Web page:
The Proposition – Nick Cave Feature by Ian Johnston

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With one foot in the arthouse and the other in the slaughterhouse, Australian Western The Proposition, adapted for the screen by none other than Nick Cave, was being hailed as an instant classic upon its release in 2005. Louder Than War’s Ian Johnston investigated.

“It always reminded me of an extended murder ballad or something like that,” says internationally celebrated Australian rock musician Nick Cave of his script for the uncompromising and savage Australian Western, The Proposition. “The script was approached musically, I would say. The landscape also kind of spoke to me, happily, in much the same way that I write anyway…. which is about violence and sadness, I guess. Which is what the film ended up being; sadness punctuated by extreme violence. I guess that’s what I do, isn’t it, sonny?”

Set in the savage Outback of 1880’s Australia, Cave’s script revolves around a simple but highly original plot, unfamiliar from any previous scenario. “I should bloody well hope not” interjects the dapper 48 year-old singer, wearing a slate grey suit with lavender pinstripe, chocolate brown shirt, colourful stripped socks like those worn by the late John Lee Hooker and a gleaming pair of ox blood loafers. He also sports a striking handlebar moustache (grown for a role as a “singing cowboy” in Andrew ‘Chopper’ Dominick’s The Assassination Of Jesse James By The Coward Robert Ford) and eats baked beans straight from the tin, sitting opposite your correspondent at the dining table of his well-appointed West London town house.

In Cave’s scenario Bushranger outlaw Charlie Burns (Guy Pearce) is offered a deal by his English captor Captain Stanley (Ray Winstone) – unless he hunts down and kills his unhinged elder brother Arthur (Danny Huston), his younger brother Mikey will be hung on Christmas Day. Staggering bloodshed, extreme torture and misery for all inexorably ensues.

“Did that come to me all on my own? No son, I only have second hand ideas….,” mutters Cave in a feigned aggrieved tone. The harsh, nightmarish world of The Proposition carries echoes from Cave’s songs with The Bad Seed, his band of the last 21 years, his first band, the anarchic The Birthday Party, and the ‘mythic South’ of his compelling 1988 novel, And The Ass Saw The Angel.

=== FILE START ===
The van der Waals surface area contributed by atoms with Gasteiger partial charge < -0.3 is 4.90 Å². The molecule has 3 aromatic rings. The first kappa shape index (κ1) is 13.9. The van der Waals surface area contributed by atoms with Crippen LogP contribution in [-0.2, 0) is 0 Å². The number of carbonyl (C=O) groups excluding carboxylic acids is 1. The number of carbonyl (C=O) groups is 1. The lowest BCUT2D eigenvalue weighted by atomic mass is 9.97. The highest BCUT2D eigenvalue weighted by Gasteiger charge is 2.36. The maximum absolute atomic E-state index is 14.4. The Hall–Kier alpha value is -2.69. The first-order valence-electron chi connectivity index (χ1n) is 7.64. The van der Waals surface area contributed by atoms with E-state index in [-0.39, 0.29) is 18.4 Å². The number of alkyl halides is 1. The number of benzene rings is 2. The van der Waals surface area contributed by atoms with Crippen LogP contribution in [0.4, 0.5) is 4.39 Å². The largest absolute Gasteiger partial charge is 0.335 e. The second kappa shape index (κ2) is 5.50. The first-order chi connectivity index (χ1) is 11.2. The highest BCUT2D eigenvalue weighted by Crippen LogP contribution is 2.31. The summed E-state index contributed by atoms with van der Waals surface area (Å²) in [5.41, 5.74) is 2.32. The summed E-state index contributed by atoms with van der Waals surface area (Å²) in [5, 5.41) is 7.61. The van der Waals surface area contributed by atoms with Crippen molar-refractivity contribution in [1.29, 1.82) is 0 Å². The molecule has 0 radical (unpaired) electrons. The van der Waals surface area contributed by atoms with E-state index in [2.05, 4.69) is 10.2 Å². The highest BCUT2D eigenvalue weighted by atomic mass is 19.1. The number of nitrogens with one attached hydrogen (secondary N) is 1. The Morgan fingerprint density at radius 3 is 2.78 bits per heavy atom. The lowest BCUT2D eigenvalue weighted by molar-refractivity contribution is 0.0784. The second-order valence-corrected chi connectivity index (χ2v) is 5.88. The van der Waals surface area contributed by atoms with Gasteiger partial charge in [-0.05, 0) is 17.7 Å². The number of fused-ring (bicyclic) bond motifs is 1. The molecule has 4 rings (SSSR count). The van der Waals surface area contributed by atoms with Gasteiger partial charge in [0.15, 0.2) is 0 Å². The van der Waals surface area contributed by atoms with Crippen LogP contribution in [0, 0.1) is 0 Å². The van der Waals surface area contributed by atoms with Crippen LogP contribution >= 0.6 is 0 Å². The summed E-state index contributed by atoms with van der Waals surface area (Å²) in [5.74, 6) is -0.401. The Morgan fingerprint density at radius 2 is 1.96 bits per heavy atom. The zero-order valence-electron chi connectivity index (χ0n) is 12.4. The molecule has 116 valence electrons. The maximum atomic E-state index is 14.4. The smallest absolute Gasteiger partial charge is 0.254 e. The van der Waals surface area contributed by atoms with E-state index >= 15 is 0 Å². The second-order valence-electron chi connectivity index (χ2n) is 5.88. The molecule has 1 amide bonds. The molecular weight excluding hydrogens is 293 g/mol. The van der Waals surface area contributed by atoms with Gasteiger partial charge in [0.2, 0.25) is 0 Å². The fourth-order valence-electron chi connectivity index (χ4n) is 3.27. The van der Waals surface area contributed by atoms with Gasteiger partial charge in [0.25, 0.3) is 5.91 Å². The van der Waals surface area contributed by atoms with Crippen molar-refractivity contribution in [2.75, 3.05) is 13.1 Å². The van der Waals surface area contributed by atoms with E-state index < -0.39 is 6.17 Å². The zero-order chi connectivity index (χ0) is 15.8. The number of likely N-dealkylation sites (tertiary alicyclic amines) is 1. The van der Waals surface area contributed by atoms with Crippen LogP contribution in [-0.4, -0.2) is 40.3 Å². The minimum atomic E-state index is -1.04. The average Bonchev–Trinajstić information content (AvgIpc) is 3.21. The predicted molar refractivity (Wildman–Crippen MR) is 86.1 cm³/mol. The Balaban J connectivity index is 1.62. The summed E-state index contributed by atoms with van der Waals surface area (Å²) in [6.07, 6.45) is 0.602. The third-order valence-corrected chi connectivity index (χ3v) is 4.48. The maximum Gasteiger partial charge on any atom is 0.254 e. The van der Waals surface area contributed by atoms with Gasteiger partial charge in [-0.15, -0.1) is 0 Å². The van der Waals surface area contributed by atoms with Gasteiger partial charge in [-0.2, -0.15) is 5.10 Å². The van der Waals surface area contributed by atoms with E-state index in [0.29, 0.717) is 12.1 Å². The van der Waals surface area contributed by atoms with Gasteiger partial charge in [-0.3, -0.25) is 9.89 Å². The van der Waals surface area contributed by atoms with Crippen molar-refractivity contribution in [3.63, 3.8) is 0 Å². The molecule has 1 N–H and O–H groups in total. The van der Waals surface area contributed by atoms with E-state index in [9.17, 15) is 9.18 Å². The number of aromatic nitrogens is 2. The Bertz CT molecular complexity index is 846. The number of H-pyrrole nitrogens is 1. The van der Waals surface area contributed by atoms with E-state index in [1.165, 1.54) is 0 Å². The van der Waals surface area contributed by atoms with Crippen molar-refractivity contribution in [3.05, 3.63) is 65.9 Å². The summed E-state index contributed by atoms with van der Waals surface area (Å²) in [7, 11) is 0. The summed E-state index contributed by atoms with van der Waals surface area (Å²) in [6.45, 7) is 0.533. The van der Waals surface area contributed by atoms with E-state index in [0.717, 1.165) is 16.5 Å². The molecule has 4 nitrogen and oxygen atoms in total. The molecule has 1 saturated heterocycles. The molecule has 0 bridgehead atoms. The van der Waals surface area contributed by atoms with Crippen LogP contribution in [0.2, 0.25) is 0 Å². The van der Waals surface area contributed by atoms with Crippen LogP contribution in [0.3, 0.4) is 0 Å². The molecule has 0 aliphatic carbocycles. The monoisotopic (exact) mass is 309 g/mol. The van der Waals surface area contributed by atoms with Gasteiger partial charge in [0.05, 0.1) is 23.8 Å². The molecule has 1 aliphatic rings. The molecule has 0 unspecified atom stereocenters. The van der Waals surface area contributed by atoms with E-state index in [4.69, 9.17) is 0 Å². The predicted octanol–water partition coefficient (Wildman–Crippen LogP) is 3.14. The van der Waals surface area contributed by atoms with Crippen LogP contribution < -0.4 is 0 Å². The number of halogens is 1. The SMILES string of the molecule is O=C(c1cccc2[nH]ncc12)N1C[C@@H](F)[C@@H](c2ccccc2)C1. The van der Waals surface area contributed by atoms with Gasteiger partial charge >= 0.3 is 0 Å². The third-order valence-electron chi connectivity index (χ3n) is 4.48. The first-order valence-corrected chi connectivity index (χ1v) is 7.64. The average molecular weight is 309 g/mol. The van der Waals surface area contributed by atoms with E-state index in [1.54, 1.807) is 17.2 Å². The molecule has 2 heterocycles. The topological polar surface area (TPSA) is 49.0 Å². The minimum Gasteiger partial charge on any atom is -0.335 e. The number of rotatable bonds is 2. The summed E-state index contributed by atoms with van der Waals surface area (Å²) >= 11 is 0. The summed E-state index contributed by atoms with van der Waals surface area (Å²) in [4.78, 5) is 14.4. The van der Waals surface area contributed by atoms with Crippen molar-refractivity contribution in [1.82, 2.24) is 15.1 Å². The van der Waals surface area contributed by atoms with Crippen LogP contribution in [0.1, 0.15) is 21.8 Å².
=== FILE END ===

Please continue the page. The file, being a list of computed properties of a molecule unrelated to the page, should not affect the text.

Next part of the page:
Fellow Australian John Hillcoat directs the Proposition. For many years Cave has enjoyed a very successful creative relationship with Hillcoat – co-scoring and receiving a co-writing credit on Hillcoat’s powerful prison film, Ghosts …. of The Civil Dead, also co-scoring his 1996 contemporary melodrama, To Have And To Hold. Hillcoat has also directed nine inventive promo videos for Cave’s Bad Seeds over the past 15 years.

The idea for the movie evolved five years ago, while Cave was recording his No More Shall We Part album in West London, filmed by Hillcoat for a DVD documentary.

“John Hillcoat has been talking about making an Australian Western ever since I first met him,” Cave enthusiastically relates. “Before the film Ghosts…, which was 17 years ago. And he always wanted me to do the music. And for 17 years we talked about what the music was going to be like. But he never got a script together. Eventually, he did get a script together but that was basically an American Western that had been dumped in Australia. It wasn’t written by an Australian. He didn’t like it, I didn’t like it. So, John asked me to write it. While we were mixing, I came up with the basic story. By the time we had finished mixing, I had the basic premise and story down. He gave me the broadest of briefs: to write an Australian Western, set around 1880. John wanted to take a look at the Aboriginal people, English-Irish tensions, all that sort of stuff, but I was pretty free to do what I liked.”

Cave’s first draft script was written in just three weeks. The Proposition works against all the conventions of the traditional American Western, reinvigorating a genre that has gasped for life since the mid-1970’s.

“The main thing that we wanted to bring out, I guess, was the essential difference between the Australian West and the American West,” explains Cave. “The Americans see their past heroically and that these people were heroes. The Australian history is a history built on failure and ineptitude.”

The film does share the atmosphere of a Peckinpah or Leone Western; the sensation that extreme violence will erupt at any moment.